About a week ago there was a bit of a tweet-around where people were posting random vintage cards, the older the better. I submitted one each from the 1880s, 1890s, 1900s, and 1910s since I’m now able to do so. I’m not sure what blows my mind more. That I have more than one card from the nineteenth century or that I have dozens that are older than 100 years old.
Anyway, a bunch of people posted cards from the 1910–1912 T218 Champions set and I did my usual thing where I admired the card and mentioned how I’ve not gotten around to acquiring one yet. There are many cards in this category and I don’t say things like that to try and get free cards. But sometimes people are in a generous mood and this time it was my co-chair Jason who offered to send me a beater.
I haven’t gotten any T218s yet because I’m incapable of spending money on a card just to get an example. I need something more, like a connection to the athlete or a particularly nice pice of artwork. In the case of the T218s, aside from obvious cases like Jack Johnson,* the cards I’ve been eyeing have been either Edward Weston** or Abe Attell.*** I’ve not encountered any of those at a price I want to pay and as a result I haven’t gotten any.
*While I already have a Johnson card, getting one from his active fighting days would indeed be cool.
**Aside from being a fun photography joke, the Weston card is simultaneously the best-looking in the set and also features a truly distinct athlete.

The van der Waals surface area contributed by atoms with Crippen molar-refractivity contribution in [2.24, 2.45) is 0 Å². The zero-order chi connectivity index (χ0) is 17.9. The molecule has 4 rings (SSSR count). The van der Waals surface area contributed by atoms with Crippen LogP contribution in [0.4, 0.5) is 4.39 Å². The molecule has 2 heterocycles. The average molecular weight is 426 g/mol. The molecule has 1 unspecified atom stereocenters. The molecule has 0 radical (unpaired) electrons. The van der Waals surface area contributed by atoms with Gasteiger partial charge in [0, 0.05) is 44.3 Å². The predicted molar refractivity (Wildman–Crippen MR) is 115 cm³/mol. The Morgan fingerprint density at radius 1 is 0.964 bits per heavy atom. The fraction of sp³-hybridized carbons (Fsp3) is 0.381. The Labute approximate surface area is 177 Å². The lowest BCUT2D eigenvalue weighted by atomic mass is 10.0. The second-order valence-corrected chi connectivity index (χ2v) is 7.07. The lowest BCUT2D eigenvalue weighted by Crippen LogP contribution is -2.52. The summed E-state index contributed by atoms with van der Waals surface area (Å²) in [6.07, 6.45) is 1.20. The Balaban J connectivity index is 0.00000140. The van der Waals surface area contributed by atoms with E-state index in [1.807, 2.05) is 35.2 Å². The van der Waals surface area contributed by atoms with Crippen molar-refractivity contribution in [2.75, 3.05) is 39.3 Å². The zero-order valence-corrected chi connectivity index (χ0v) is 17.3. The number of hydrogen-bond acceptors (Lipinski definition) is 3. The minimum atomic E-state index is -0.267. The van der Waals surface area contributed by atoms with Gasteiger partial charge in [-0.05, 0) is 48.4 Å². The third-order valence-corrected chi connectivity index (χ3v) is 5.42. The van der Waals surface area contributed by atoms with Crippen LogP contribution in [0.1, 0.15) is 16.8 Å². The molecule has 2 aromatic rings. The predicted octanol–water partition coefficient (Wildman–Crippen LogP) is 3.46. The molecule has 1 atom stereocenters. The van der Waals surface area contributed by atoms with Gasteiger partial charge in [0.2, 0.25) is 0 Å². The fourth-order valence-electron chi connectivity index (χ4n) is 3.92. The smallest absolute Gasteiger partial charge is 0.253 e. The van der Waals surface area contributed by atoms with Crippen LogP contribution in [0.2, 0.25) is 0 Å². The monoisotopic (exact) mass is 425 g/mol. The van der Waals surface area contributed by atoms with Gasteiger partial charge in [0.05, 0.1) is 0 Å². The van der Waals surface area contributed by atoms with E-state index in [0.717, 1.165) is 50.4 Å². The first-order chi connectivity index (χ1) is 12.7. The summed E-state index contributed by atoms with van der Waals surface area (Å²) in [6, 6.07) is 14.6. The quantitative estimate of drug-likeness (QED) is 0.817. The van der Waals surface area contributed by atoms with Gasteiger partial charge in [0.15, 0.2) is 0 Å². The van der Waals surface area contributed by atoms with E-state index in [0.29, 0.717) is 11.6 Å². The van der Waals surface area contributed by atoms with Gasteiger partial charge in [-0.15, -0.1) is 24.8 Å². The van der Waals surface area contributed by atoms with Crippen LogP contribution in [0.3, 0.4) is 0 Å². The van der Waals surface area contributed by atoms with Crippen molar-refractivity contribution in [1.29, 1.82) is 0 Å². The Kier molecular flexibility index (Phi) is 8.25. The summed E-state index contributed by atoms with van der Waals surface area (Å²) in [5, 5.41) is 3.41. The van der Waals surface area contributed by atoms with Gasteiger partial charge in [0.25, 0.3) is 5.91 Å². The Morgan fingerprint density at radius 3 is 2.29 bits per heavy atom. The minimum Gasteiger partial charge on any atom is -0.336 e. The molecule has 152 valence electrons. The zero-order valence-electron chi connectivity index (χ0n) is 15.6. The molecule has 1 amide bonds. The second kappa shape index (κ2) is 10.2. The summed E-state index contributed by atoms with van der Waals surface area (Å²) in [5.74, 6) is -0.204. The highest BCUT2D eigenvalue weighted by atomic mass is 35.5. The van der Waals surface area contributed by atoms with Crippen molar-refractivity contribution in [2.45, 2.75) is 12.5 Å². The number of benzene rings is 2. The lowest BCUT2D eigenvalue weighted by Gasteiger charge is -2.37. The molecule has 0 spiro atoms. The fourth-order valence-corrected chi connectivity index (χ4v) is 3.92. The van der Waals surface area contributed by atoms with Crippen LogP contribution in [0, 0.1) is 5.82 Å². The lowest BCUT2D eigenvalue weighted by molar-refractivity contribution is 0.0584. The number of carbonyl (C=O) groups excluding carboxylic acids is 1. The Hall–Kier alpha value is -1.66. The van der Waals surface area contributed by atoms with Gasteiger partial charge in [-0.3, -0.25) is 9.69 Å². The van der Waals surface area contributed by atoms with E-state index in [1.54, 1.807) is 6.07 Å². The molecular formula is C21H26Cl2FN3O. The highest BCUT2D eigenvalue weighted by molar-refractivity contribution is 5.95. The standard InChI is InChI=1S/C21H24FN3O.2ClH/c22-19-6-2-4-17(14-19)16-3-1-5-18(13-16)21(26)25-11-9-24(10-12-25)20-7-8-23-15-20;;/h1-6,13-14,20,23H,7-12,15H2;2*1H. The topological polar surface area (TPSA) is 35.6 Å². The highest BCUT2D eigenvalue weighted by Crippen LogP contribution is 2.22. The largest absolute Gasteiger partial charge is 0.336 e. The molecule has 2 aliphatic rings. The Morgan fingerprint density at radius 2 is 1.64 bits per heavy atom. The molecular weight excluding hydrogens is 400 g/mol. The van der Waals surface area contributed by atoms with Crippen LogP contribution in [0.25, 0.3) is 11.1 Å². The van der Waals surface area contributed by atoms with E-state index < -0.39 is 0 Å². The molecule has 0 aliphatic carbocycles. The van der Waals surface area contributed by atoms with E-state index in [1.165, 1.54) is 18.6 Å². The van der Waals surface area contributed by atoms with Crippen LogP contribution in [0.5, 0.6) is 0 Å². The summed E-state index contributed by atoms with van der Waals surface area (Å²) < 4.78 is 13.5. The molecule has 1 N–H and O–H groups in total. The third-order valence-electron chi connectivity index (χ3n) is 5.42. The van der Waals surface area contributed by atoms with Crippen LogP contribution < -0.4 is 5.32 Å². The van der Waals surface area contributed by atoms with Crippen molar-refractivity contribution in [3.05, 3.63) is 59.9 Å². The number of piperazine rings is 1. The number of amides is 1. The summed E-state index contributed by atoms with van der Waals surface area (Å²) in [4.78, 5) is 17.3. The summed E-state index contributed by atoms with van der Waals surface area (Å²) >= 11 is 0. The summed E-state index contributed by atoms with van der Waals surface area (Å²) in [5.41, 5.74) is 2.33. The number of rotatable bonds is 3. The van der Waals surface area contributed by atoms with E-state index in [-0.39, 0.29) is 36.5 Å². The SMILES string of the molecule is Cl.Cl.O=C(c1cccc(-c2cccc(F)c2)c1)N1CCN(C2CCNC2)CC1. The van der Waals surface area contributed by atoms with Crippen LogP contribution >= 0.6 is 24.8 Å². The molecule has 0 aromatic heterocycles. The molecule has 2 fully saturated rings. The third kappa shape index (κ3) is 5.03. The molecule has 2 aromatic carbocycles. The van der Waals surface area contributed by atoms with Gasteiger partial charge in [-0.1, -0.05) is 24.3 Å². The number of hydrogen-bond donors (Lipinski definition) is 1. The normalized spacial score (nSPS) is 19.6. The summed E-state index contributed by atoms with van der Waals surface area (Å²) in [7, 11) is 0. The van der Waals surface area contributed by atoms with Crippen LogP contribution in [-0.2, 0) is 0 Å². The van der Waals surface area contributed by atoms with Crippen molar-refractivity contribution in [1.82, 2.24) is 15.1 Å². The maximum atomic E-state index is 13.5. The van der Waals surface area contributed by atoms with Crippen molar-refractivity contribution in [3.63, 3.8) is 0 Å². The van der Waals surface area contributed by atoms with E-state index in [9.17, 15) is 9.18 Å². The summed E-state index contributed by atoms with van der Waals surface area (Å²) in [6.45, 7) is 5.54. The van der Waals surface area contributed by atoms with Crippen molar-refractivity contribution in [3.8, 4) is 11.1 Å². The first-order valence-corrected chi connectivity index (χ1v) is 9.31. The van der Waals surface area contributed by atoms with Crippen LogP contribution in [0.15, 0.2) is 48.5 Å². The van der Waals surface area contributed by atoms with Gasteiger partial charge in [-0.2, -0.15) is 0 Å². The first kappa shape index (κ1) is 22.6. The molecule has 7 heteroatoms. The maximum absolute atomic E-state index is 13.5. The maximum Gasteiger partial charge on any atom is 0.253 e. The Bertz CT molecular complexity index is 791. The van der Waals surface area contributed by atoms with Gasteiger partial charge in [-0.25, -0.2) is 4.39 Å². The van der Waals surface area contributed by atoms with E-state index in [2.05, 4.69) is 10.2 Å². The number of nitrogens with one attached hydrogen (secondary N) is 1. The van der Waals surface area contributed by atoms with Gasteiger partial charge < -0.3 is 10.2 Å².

***Attell was a fixer for the Black Sox.
The thing is though that I’m also incapable of getting rid of any cards once I have them and can usually find something of interest no matter how random the card is. With this in mind Jason went ahead and mailed me a T218 that was so beat up that he didn’t have to waste any materials protecting it.
Yup. It’s mighty beat up. No real paper loss though so it’s basically the perfect grade for me. There’s also a bit of misregistration but nothing that interferes with the artwork. Some of the cards in this set are solid-colored backgrounds* but this one has some nicely detailed and colored background art which results in a card that still shines despite al the creases.
*Sadly, the Attell is one such card.
Frank Irons is also a great card to have if I’m going to have a random card. Yes he won the Long Jump Gold Medal in 1908 but he’s also one of the only baseball players in the T218 set. In the 1912 Olympics there was a baseball exhibition against a Swedish club. The US team was made up of track and field athletes and three of them have T218 cards.
Since the Wikipedia entry about the 1912 baseball is pretty barebones, I went poking around the internet and found a PDF of the official report of the 1912 Stockholm games. Sure enough baseball was listed in the Table of Contents. Since the PDF page numbering is messed up due to bilingual pages sharing the same page number I had to dig a bit to get to the right page. Baseball starts on page 823 but I’ve gone ahead and screenshotted them as well.
I kind of love the commentary showing baseball from the Swedish point of view. Borrowing pitchers. Marveling at the ability to throw (and hit) curveballs. And bragging about being able to play ball in Sweden until 10pm in the summer. Frank Irons is listed on the box score as a left fielder who went 1 for 2 and made one putout.
The report also has a half-dozen photos of the game. The team photo of the Swedish side is great and the other photos showing Swedish action in the game are a lot of fun too.
Sadly nothing is mentioned about the other game played at the Olympics but these five pages were a great find nonetheless. Like I said up above, I can usually find something of interest no matter how random the card is. Thanks for the sample Jason and thanks for sending me into some unexpected corners of the internet.